Nine great industry news stories from this week you may have missed.
More women must enter male-dominated legal tech to guard against AI bias
At last month's Global Legal Forum in London, keynote speaker Christina Blacklaws presented the idea that more women need to pursue careers in legal tech to ensure bias doesn't get "hardwired" into AI-assisted decision making. According to Blacklaws, the industry's innovations are currently being weighed down by a systemic bias. Read the full article to learn why, if more women don't come on board, the future of AI in legal tech could be in danger.
Why Amazon knows so much about you
When the technology desk editor at the BBC requested Amazon to disclose everything they knew about him, the level of detail was mind-bending. In the hundreds of files he received, the database showed to have transcripts of all 31,082 interactions his family has had with Alexa — including the precise number of times his daughter had requested to hear "Let it Go" from Frozen (it was 48). Audio clips were provided too. Another file revealed 2,670 product searches Leo had carried out within the Amazon store since 2017. The database could even show which device he was using and in which area.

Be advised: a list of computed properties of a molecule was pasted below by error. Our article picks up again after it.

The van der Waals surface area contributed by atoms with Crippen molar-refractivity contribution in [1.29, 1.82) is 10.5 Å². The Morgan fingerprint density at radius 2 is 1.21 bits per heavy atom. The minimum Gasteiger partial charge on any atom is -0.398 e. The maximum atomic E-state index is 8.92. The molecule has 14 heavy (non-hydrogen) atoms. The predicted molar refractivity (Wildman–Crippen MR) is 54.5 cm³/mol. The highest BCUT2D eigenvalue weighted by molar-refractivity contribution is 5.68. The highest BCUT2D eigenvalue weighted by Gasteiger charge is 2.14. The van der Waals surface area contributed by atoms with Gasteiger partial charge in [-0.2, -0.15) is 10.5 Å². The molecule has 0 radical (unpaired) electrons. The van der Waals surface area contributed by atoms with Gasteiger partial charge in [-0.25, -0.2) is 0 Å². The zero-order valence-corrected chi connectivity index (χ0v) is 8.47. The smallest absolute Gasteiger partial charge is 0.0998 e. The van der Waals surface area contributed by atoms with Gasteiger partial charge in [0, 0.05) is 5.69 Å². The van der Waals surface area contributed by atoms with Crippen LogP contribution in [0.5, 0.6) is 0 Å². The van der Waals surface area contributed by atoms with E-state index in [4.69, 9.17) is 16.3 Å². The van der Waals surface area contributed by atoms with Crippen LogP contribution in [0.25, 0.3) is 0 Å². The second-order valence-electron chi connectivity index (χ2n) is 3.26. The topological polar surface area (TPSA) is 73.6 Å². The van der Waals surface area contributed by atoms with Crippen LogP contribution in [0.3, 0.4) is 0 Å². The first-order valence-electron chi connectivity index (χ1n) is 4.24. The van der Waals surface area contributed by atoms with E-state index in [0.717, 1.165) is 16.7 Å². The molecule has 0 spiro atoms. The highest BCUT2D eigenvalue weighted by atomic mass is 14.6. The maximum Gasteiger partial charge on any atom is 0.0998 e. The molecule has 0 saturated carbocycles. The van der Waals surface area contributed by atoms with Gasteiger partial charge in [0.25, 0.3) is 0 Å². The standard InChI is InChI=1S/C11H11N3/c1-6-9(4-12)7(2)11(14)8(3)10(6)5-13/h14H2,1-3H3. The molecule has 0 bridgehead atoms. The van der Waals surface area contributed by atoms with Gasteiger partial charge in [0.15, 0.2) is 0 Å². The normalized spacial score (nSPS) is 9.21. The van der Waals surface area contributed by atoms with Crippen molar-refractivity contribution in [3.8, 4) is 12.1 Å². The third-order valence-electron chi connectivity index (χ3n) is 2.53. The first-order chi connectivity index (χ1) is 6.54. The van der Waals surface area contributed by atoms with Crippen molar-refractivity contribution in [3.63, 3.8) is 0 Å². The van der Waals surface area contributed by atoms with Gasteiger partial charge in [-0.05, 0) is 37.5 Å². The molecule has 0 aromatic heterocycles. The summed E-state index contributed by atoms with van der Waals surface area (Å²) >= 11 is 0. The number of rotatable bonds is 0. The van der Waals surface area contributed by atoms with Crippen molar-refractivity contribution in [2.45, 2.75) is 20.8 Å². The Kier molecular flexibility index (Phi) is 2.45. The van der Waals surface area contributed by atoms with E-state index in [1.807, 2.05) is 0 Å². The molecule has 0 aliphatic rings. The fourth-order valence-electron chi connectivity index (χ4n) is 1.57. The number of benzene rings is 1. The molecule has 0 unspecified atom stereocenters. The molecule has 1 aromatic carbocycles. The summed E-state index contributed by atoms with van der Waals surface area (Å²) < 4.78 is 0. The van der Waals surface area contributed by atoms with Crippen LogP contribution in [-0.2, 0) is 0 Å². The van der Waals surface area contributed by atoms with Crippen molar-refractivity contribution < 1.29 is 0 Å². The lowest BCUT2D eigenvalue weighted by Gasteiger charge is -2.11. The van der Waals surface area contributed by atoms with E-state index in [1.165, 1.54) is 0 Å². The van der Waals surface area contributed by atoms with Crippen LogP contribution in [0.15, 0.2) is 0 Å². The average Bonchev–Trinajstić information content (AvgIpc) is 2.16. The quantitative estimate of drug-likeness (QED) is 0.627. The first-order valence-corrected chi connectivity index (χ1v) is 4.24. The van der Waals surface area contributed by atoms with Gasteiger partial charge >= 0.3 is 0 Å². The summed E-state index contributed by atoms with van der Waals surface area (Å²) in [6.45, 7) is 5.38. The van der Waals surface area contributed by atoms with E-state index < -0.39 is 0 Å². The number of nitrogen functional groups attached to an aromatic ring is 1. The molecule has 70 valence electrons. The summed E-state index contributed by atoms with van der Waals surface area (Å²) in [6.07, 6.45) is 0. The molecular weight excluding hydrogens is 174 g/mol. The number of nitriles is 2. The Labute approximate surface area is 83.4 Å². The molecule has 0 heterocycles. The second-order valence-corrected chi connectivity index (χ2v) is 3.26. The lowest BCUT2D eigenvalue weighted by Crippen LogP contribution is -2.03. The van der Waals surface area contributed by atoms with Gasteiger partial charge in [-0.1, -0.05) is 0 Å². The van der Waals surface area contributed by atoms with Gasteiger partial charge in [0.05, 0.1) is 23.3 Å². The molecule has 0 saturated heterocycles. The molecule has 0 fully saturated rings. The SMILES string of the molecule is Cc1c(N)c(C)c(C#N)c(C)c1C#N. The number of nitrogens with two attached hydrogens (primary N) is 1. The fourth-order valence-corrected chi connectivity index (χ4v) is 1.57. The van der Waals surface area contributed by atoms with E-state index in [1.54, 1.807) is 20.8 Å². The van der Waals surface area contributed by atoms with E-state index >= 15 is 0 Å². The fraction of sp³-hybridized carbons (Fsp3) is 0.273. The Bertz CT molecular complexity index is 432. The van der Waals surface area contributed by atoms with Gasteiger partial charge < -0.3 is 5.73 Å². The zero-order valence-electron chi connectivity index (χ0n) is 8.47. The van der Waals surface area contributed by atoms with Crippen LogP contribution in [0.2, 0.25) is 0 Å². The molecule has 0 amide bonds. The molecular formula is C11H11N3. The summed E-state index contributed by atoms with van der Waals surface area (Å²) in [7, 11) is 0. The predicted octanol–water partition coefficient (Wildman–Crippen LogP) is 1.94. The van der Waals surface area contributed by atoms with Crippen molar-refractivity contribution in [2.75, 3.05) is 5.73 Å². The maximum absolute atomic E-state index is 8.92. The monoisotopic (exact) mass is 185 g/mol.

For many of us, this level of detail may sound over the top. Amazon's CEO Jeff Bezos frames it as "customer obsession." Amazon knows not just your preferences, but the million of preferences of customers that shop like you. Learn the story of how Amazon took of from a small online bookstore to the global success it is today, all while collecting data each step of the way.
What will the law firm of the 2020s look like?
Legal tech is here to stay. A panel of lawyers gathered to discuss the future of law firms with Legal Cheek, and this was one answer the group answered unanimously. The panel agreed technology will continue to reshape legal practice, freeing lawyers up to focus on more stimulating work. Learn more here about their thoughts on why core skills won't change, how the Green Economy will come into play, and what the political and economic uncertainty could bring to law firms this decade.
AI and the Law: Helping lawyers while avoiding biased algorithms
AI bias is a hot topic this week. When it comes to the world of legal tech, the issue of identifying the many rules that go along with each specific sector can be a challenge. Tax law, for instance, has a lot more explicit rules compared to criminal law. Blue J Legal, which arose from a University of Toronto course, is working to combine legal and computer science skills to solve the problem. Read Forbes.com's recent article to learn how they're helping lawyers evaluate their cases.
Your doorbell camera spied on you. Now what?